For an ISP the most important advantage of a proxy is probably the possibility of caching — if multiple users request the same static resources from popular sites, the proxy server can cache such resources and serve them to clients without contacting the original site every time, thus decreasing the external bandwidth usage for the ISP and page load times for users (if proxy servers are not overloaded to the point that they are slower than origin servers).
Some ISPs go even further — they intercept all outgoing connections to the TCP port 80 (standard port used by HTTP) and redirect them to their transparent proxies; in this case clients do not need to configure anything in order to use the ISP-provided proxy. However, such behavior can introduce problems (e.g., it is likely that the site will see the IP address of the proxy server as the source of requests instead of the real client IP, and if one misbehaving user annoys site admins to the point of getting an IP ban, this ban will affect lots of other users of the same proxy server).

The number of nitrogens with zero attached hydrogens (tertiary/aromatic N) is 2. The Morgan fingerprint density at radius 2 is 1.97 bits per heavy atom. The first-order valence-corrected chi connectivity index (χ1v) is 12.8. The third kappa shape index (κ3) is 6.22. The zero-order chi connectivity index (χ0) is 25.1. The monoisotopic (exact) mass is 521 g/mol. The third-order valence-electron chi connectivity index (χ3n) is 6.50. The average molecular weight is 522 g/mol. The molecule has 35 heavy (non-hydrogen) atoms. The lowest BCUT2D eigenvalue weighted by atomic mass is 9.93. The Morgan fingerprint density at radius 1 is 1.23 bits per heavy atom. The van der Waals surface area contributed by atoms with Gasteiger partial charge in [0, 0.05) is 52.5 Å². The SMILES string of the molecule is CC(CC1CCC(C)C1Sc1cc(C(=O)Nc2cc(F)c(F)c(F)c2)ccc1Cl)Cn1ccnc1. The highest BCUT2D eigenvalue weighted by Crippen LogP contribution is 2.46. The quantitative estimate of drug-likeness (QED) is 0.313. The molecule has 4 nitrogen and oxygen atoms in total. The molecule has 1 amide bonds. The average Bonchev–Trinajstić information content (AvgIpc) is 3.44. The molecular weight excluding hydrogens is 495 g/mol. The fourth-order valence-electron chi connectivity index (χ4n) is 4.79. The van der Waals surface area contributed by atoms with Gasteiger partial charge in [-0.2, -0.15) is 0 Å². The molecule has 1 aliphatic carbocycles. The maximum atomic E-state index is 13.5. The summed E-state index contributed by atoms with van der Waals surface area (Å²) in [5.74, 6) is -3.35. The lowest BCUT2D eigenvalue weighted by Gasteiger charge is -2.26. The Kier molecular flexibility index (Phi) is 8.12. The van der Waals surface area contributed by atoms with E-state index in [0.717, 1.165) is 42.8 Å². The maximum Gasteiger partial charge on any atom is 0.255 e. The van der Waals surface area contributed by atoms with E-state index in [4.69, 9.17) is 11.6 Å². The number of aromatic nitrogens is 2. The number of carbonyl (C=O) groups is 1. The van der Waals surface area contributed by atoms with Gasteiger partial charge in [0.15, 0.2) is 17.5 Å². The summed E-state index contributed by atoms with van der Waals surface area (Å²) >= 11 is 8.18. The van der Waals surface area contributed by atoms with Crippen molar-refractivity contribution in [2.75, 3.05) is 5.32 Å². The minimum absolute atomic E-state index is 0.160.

There is also a possibility to perform access control (or Internet censorship, as you may call it in case of an ISP performing it) using proxy servers; this could provide more fine-grained control than IP-based filtering for unencrypted HTTP requests. However, in this case using the proxy needs to be mandatory (in the ISP case a transparent proxy intercepting all unencrypted HTTP requests will probably be used).